“Inconceivable!” If you have seen the movie The Princess Bride, you recognize this as the word used repeatedly by Vizzini, a witty Sicilian criminal mastermind. After hearing his boss use it several times, the hired swordsman, Inigo Montoya declared, “You keep using that word. I don’t think it means what you think it means.” There have been times I’ve had the same thought about how folks use the Bible— “…I don’t think that verse means what you think it means.” Continue reading
In David’s time, who served as priest, Ahimelech or Abiathar? And who was his scribe, Seraiah or Sheva? And who were his chief rulers, his sons or his sons and Ira? Do 2 Samuel 8:16-19 and 2 Samuel 20:23-26 contradict? Continue reading
William J. Stewart | Do You Really Know Jesus?
Did Jesus keep the holidays? Absolutely, but His holidays (better described as holy days) were not the same as what people today keep. Born under the Law, Jesus observed the seven holy days as described in Leviticus 23: Continue reading
Was Michal angry with David for dancing (2 Samuel 6:14-16) or for uncovering himself (2 Samuel 6:20)? Is there a contradiction? Continue reading
The teaching that Jesus will reign upon the earth for 1000 years is part of the Premillennial doctrine common to many denominational churches in today’s religious world. The teaching relies in large part on Revelation 20:1-7, which speaks of the devil being bound for 1,000 years, and the faithful of God living and reigning with Christ for the same period of time.
On the surface, one might wonder at the person who says there is not a literal 1,000 year reign. After all, the 1,000 year period is mentioned no less than six times in the first seven verses of Revelation 20. I don’t contend that there is not a 1,000 year reign—the text is clear that there is. There are two things that I call into question: Continue reading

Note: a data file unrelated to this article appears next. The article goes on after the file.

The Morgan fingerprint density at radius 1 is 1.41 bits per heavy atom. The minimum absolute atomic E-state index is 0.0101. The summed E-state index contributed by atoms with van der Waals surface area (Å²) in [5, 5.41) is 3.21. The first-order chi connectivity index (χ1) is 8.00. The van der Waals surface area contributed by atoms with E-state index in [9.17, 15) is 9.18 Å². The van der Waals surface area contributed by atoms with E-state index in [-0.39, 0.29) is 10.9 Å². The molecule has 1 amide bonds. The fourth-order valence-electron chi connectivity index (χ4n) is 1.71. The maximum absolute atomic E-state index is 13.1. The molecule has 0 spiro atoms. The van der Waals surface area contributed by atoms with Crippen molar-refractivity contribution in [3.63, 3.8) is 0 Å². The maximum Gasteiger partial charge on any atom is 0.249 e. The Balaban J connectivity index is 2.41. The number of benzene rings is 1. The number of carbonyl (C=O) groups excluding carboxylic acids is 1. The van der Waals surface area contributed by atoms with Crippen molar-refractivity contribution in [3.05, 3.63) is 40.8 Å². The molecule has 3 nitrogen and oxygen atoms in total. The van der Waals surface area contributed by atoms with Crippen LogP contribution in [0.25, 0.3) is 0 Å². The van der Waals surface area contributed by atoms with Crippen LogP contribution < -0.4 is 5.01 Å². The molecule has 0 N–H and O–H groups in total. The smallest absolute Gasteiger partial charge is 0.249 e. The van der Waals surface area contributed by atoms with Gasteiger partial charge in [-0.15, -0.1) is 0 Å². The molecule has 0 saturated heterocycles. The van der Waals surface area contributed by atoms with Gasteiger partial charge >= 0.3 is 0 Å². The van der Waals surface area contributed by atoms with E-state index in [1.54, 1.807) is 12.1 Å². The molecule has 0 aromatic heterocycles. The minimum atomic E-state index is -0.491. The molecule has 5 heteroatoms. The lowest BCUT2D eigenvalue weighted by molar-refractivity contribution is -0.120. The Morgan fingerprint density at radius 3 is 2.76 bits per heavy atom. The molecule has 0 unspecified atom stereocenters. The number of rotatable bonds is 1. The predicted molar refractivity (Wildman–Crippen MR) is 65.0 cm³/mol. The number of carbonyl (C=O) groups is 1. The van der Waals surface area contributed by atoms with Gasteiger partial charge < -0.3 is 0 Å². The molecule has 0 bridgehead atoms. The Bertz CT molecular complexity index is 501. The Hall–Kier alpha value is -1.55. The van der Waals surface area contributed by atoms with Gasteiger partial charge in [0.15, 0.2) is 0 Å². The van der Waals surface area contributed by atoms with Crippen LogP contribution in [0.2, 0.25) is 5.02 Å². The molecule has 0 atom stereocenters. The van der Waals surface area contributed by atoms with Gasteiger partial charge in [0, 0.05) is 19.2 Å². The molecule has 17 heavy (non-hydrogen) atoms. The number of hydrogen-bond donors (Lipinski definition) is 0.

Did God forbid David to build a temple because He doesn’t dwell in houses (1 Chronicles 174-6) or because David was a man of war (1 Chronicles 28:3)? Is there a contradiction? Continue reading
For many people in Jesus’ day, it was a challenge to accept His divinity. In fact, it was His claims to divine nature that caused the Pharisees to oppose Him so vehemently, even to the point of seeking His life. After Jesus’ death, burial and resurrection, some who believed in Christ went to the opposite extreme—affirming that Jesus did not come in the flesh. The apostle John wrote:
…every spirit that does not confess that Jesus Christ has come in the flesh is not of God. And this is the spirit of the antichrist, who you have heard was coming, and is now already in the world. (1 John 4:3)
Did David go to Jerusalem before (1 Samuel 17:54-55) or after (2 Samuel 5:4-7) he took Zion by force? Is there a contradiction? Continue reading
While in conversation with Jesus, the Jews asked Him, “Who are You?” (John 8:25), and again, “Whom do You make Yourself out to be?” (John 8:53). In the context, He identified Himself as “the Son of Man” (John 8:28; cf. Daniel 7:13), the “Son” of God (John 8:36, 54) and the “I AM” (John 8:24, 28, 58). He was as clear as could be about His identity; He claimed to be deity—God. And, His questioners understood Him, for “…they took up stones to throw at Him…” (John 8:59). On a subsequent occasion, He asked them why they sought to stone Him (John 10:31-32). Their response, “…because You, being a Man, make Yourself God” (John 10:33). Continue reading